Reagan got 50.7 percent, not 50.3. Anderson got 6.6 percent, not 3. Approximately 1.7 percent went to other candidates. Carter got 41 percent, not 46 plus. Reagan beat Carter by 8 1/2 million votes. I would not call that, as you did, a "slim margin." Compared with so many elections, that was, if not a landslide, a smashing victory, especially given that the race was almost even heading into the Oct. 28 debate.
Q: Is it true that in one of the presidential debates in 1976, the audio went out for an extended period of time? How did that happen? Also, why were debates not held in 1964, 1968 and 1972? I can only assume that Presidents Lyndon Johnson and Richard Nixon didn't want to debate their opponents. — James Crabtree, Pflugerville, Texas
A: During the first Ford-Carter debate in '76, in Philadelphia — a debate where neither candidate could claim a clear victory — the sound went dead as Carter was in the middle of an answer about trust in government and just before the candidates were about to begin their closing remarks. The malfunction of a cheap piece of audio equipment led to 27 minutes of nothing but awkward silence. Reporters in the hall said Ford and Carter just stood around, like statues, not sure of what to do, with neither willing to sit down. When the problem was fixed, the candidates acted as if nothing had happened.
In short, because President Johnson said he didn't want to debate his Republican opponent, Barry Goldwater, in 1964, it gave Richard Nixon the excuse not to debate his opponents in '68 or '72. Both cited a section of the Communications Act that called for all candidates (third party, independent, etc.) to be included in a debate. It was a clause that was waived in 1960, but only for 1960. In actuality, LBJ was not a great speaker and, with a huge lead over Goldwater, he felt there was no reason to debate. That was good enough for Nixon, who was stung by reviews of his debates in '60 and had no desire for a repeat performance.
The FCC exempted presidential debates from the "equal access" requirement to include all candidates, which led to the 1976 encounters.
Q: For a proper analysis of the 1960 debates, you should point out the anomaly that showed Kennedy perceived as the winner by those who watched it on TV, while the opposite was true [for those] who listened on the radio. Yep, Tricky Dick came off better when he was unseen, as people would not notice a sweaty upper lip on the radio. — Tim Riley, Panorama City, Calif.
A: That is the widely accepted perception, but it may be more lore than anything else. Alan Schroeder, in his excellent Presidential Debates: Forty Years of High-Risk TV (Columbia University Press, 2000), writes that Atlanta Constitution publisher Ralph McGill arranged for a "number of persons" to listen to the first Kennedy-Nixon debate on radio and found that they had unanimously thought Nixon performed better. "Despite later, more scientific data to the contrary," writes Schroeder, "this early finding took root as a shibboleth."
Q: Why won't they let Ralph Nader in the debates? And why do the media, including NPR, act as if it's only a two-party election? — Nancy Banks. Similarly, Jordan Jancz of Bridgeport, Conn., and David Lindquist of Overland Park, Kan.
A: According to the Commission on Presidential Debates, to be included in the debates a candidate needs to be — in addition to the constitutional requirements of at least 35 years of age and a natural-born citizen — on enough ballots to have a "mathematical chance of securing an Electoral College majority." Nader, an independent, qualifies for that, as do the Libertarians' Bob Barr and the Greens' Cynthia McKinney.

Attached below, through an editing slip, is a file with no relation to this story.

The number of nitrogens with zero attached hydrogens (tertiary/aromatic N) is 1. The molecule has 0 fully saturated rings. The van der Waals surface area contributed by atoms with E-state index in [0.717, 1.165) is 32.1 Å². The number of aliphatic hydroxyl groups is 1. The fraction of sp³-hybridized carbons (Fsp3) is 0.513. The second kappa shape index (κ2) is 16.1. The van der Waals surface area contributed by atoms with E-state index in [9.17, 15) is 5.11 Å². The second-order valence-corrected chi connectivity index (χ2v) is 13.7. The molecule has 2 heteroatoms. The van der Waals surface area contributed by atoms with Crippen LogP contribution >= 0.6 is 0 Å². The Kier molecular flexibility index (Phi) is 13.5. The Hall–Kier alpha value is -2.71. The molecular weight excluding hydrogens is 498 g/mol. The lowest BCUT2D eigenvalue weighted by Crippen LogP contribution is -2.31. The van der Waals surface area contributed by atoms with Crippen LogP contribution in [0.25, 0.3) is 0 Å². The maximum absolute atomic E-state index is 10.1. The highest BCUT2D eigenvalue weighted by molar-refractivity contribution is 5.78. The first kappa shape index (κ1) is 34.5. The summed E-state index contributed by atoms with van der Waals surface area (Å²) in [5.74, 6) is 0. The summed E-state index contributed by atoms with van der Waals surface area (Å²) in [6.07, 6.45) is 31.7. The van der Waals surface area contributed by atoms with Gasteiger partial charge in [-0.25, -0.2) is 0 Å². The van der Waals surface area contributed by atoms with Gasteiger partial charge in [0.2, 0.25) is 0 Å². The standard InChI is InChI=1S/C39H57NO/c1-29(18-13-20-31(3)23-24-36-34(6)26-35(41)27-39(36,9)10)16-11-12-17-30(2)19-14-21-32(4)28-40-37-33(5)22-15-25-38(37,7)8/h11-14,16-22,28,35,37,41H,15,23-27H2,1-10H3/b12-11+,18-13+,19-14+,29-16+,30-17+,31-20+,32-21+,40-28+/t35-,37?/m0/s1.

But here's where it gets tricky. The CPD also states that candidates need to have support of at least 15 percent of the national electorate "as determined by five selected national opinion polling organizations." The commission has the option of including candidates later (say, for the second or third debates) if their polling numbers change.
Critics of this criterion point out that heading up the commission are two former heads of the Democratic and Republican national committees, Paul Kirk and Frank Fahrenkopf, respectively. And so it is in their interest, they charge, that only the two major parties are included. And unless you have a hundred gazillion dollars at your disposal, as was the case with Ross Perot in '92, it's hard to get the attention of the media, which in turn could enable enough voters to hear other candidates' cases and give them sufficient support in the polls.
NPR has not decided that only two candidates are running for president. Both Nader and Barr have been on our programs, including the Junkie segment on Talk of the Nation. (McKinney was invited to this week's program several times but has not gotten back to us.)
But do we give the same coverage to Nader (who received 240,000 votes in 2004 running as an independent, out of 122 million cast), Barr and McKinney as we do the major party nominees? We don't, and we don't claim that we do. There is no major news organization on the planet that would cover a minor party or independent candidate who is polling in the single digits. There are those (and I've heard from them) who insist there is no difference between Obama and McCain, between Democrats and Republicans, and I understand that. There are many more who claim that many of these indies/third-party folks are saying things that the mainstream candidates are not. That is inarguably true. But with fewer and fewer dollars at our disposal, we have to make editorial decisions about which candidates to cover. And either Barack Obama or John McCain will be the next president of the United States.
ROUGHING THE PASSER: My goodness, did I goof in my trivia question answer last week on Talk of the Nation. The subject, of course, was the debates, and I asked a question about the time when a former Dallas quarterback-turned-commentator mocked Jimmy Carter during a 1980 Cowboys-Cardinals game by referring to his own daughter, Amy, and a conversation about the bomb (in this case, a long pass). Lots of people wrote in disbelief after I said the color commentator was Troy Aikman, when of course it was Roger Staubach. I have no idea what led me to say it was Aikman. Loss of down for Rudin.
MEET THE CHALLENGERS: Back in 2006, we initiated this feature, in which we asked you to send in campaign buttons for candidates for the Senate, House and governor. Our end of the bargain — aside from satisfying Ken Rudin's button craze, which is bordering on the unhealthy — would be to feature the candidates in a "meet the challenger" section.
Four candidates this week: two Republicans — Mike Hargadon (Maryland's 7th Congressional District) and John Faulk (Texas' 18th CD), and two Democrats — Craig Weber (North Carolina's 3rd CD) and Don Cooney (Michigan's 6th CD).